Police in Johannesburg last month arrested eleven men, suspected of involvement in recent bouts of violence against immigrants. Local media reported the army and police joined forces for a raid on an all-male hostel in South Africa’s largest city.
The residence is described as a base for one of the groups believed to have incited xenophobic attacks, attacked buildings and blocked traffic throughout Johannesburg. Authorities say alcohol, marijuana and electrical equipment – presumed stolen – were found during the raid, as well as a number of weapons. The government deployed defence forced in parts of the city deemed hot spots for anti-immigrant violence.
- Between 2000 and March 2008, at least 67 people died through xenophobic attacks. In May 2008, a series of riots left 62 people dead, 21 of whom were South African citizens. The recent xenophobic attack was in 2015, which left about 6 people dead
- Two of four of the causes of xenophobia as indicated by a report of the Human Sciences Research Council includes: unemployment, and a feeling of superiority to other Africans
- The 2015 attack was reportedly fuelled by Zulu King Goodwill Zwelithini who was quoted as saying that foreigners should ␣go back to their countries␣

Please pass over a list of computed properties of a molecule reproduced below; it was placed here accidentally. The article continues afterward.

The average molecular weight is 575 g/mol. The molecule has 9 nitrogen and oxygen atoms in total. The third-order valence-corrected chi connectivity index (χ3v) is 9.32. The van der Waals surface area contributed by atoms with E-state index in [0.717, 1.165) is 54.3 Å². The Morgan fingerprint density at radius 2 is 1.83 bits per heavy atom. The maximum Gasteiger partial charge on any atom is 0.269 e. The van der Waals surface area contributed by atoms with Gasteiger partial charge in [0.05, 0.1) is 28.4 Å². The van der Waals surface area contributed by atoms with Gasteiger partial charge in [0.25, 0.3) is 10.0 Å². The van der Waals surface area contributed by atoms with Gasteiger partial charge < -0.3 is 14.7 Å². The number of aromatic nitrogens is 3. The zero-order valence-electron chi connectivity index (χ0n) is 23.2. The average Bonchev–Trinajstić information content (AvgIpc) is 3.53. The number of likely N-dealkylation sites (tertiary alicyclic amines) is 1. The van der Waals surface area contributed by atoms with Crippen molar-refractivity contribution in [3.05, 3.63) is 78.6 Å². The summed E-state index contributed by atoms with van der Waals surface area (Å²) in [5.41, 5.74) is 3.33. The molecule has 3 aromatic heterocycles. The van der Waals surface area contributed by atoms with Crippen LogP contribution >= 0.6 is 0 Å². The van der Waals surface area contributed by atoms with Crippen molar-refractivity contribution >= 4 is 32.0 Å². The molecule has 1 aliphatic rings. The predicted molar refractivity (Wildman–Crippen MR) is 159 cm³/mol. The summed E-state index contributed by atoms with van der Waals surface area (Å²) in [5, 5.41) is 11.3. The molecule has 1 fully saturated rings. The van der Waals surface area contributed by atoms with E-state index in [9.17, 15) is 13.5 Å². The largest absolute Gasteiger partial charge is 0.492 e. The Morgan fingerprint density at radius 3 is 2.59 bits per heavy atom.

- In April 2015, the xenophobic attacks spread to Johannesburg, South Africa’s largest city. Locals were reportedly looting foreigners’ properties and attacking immigrants in general, forcing hundreds of migrants to relocate to police stations across the country
- Some countries government, such as Malawi took measures to repatriate their nationals, while and a number of other foreign governments also announced that they would evacuate their citizens
- After 6 people were killed in the attacks, and more than 300 arrested, on April 23 several thousand demonstrators marched through central Johannesburg to protest against the attacks
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